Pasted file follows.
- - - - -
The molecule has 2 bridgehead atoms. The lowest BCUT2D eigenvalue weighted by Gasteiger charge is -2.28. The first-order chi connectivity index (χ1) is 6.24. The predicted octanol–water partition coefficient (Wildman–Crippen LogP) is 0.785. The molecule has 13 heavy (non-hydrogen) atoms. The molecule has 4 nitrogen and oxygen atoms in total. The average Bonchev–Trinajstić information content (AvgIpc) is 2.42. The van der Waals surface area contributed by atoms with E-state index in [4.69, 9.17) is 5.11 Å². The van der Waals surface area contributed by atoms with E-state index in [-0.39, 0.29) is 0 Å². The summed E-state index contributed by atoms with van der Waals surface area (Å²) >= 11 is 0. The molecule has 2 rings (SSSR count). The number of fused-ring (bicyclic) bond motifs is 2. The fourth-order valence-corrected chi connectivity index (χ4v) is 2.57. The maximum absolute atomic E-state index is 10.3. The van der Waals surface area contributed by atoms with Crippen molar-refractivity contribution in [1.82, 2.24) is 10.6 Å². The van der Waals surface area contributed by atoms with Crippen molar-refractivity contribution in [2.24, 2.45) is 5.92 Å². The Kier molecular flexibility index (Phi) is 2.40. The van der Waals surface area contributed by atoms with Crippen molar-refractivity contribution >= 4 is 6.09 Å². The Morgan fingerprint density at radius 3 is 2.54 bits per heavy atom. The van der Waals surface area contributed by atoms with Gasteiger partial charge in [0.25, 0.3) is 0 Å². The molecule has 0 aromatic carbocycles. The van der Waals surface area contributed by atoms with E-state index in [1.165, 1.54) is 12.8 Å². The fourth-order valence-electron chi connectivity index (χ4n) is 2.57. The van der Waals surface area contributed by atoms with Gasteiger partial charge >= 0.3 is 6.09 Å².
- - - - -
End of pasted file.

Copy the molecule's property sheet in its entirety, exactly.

The molecule has 2 bridgehead atoms. The lowest BCUT2D eigenvalue weighted by Gasteiger charge is -2.28. The first-order chi connectivity index (χ1) is 6.24. The predicted octanol–water partition coefficient (Wildman–Crippen LogP) is 0.785. The molecule has 13 heavy (non-hydrogen) atoms. The molecule has 4 nitrogen and oxygen atoms in total. The average Bonchev–Trinajstić information content (AvgIpc) is 2.42. The van der Waals surface area contributed by atoms with E-state index in [4.69, 9.17) is 5.11 Å². The van der Waals surface area contributed by atoms with E-state index in [-0.39, 0.29) is 0 Å². The summed E-state index contributed by atoms with van der Waals surface area (Å²) >= 11 is 0. The molecule has 2 rings (SSSR count). The number of fused-ring (bicyclic) bond motifs is 2. The fourth-order valence-corrected chi connectivity index (χ4v) is 2.57. The maximum absolute atomic E-state index is 10.3. The van der Waals surface area contributed by atoms with Crippen molar-refractivity contribution in [1.82, 2.24) is 10.6 Å². The van der Waals surface area contributed by atoms with Crippen molar-refractivity contribution in [2.24, 2.45) is 5.92 Å². The Kier molecular flexibility index (Phi) is 2.40. The van der Waals surface area contributed by atoms with Crippen molar-refractivity contribution >= 4 is 6.09 Å². The Morgan fingerprint density at radius 3 is 2.54 bits per heavy atom. The van der Waals surface area contributed by atoms with Gasteiger partial charge in [0.25, 0.3) is 0 Å². The molecule has 0 aromatic carbocycles. The van der Waals surface area contributed by atoms with E-state index in [1.165, 1.54) is 12.8 Å². The fourth-order valence-electron chi connectivity index (χ4n) is 2.57. The van der Waals surface area contributed by atoms with Gasteiger partial charge >= 0.3 is 6.09 Å².